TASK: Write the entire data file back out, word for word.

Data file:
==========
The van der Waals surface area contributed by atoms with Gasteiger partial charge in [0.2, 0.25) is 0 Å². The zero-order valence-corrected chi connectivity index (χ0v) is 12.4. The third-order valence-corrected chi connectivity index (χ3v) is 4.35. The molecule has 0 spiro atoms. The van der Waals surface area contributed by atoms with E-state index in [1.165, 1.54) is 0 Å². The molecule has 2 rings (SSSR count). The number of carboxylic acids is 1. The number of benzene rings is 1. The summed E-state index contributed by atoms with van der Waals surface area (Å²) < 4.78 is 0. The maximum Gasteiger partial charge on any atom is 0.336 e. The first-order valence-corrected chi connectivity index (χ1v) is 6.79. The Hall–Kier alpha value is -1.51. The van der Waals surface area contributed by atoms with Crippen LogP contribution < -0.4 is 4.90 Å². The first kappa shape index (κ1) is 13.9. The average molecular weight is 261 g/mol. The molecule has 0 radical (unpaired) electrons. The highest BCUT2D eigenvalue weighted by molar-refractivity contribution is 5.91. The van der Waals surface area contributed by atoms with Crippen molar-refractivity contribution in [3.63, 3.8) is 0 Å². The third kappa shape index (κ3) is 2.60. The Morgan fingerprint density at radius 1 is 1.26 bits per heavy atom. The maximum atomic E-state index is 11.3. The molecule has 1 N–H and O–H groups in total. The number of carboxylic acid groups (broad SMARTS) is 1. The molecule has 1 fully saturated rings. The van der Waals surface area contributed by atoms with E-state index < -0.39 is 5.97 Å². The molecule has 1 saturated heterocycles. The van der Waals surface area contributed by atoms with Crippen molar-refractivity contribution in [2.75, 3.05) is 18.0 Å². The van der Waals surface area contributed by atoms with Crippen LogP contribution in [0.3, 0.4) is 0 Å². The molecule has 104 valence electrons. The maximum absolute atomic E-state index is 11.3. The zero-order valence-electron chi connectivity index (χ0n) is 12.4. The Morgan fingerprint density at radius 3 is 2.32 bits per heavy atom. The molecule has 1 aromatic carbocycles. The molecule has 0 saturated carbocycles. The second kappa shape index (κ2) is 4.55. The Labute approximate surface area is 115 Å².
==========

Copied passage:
The van der Waals surface area contributed by atoms with Gasteiger partial charge in [0.2, 0.25) is 0 Å². The zero-order valence-corrected chi connectivity index (χ0v) is 12.4. The third-order valence-corrected chi connectivity index (χ3v) is 4.35. The molecule has 0 spiro atoms. The van der Waals surface area contributed by atoms with E-state index in [1.165, 1.54) is 0 Å². The molecule has 2 rings (SSSR count). The number of carboxylic acids is 1. The number of benzene rings is 1. The summed E-state index contributed by atoms with van der Waals surface area (Å²) < 4.78 is 0. The maximum Gasteiger partial charge on any atom is 0.336 e. The first-order valence-corrected chi connectivity index (χ1v) is 6.79. The Hall–Kier alpha value is -1.51. The van der Waals surface area contributed by atoms with Crippen LogP contribution < -0.4 is 4.90 Å². The first kappa shape index (κ1) is 13.9. The average molecular weight is 261 g/mol. The molecule has 0 radical (unpaired) electrons. The highest BCUT2D eigenvalue weighted by molar-refractivity contribution is 5.91. The van der Waals surface area contributed by atoms with Crippen molar-refractivity contribution in [3.63, 3.8) is 0 Å². The third kappa shape index (κ3) is 2.60. The Morgan fingerprint density at radius 1 is 1.26 bits per heavy atom. The maximum atomic E-state index is 11.3. The molecule has 1 N–H and O–H groups in total. The number of carboxylic acid groups (broad SMARTS) is 1. The molecule has 1 fully saturated rings. The van der Waals surface area contributed by atoms with E-state index < -0.39 is 5.97 Å². The molecule has 1 saturated heterocycles. The van der Waals surface area contributed by atoms with Crippen molar-refractivity contribution in [2.75, 3.05) is 18.0 Å². The van der Waals surface area contributed by atoms with Crippen LogP contribution in [0.3, 0.4) is 0 Å². The molecule has 104 valence electrons. The maximum absolute atomic E-state index is 11.3. The zero-order valence-electron chi connectivity index (χ0n) is 12.4. The Morgan fingerprint density at radius 3 is 2.32 bits per heavy atom. The molecule has 1 aromatic carbocycles. The molecule has 0 saturated carbocycles. The second kappa shape index (κ2) is 4.55. The Labute approximate surface area is 115 Å².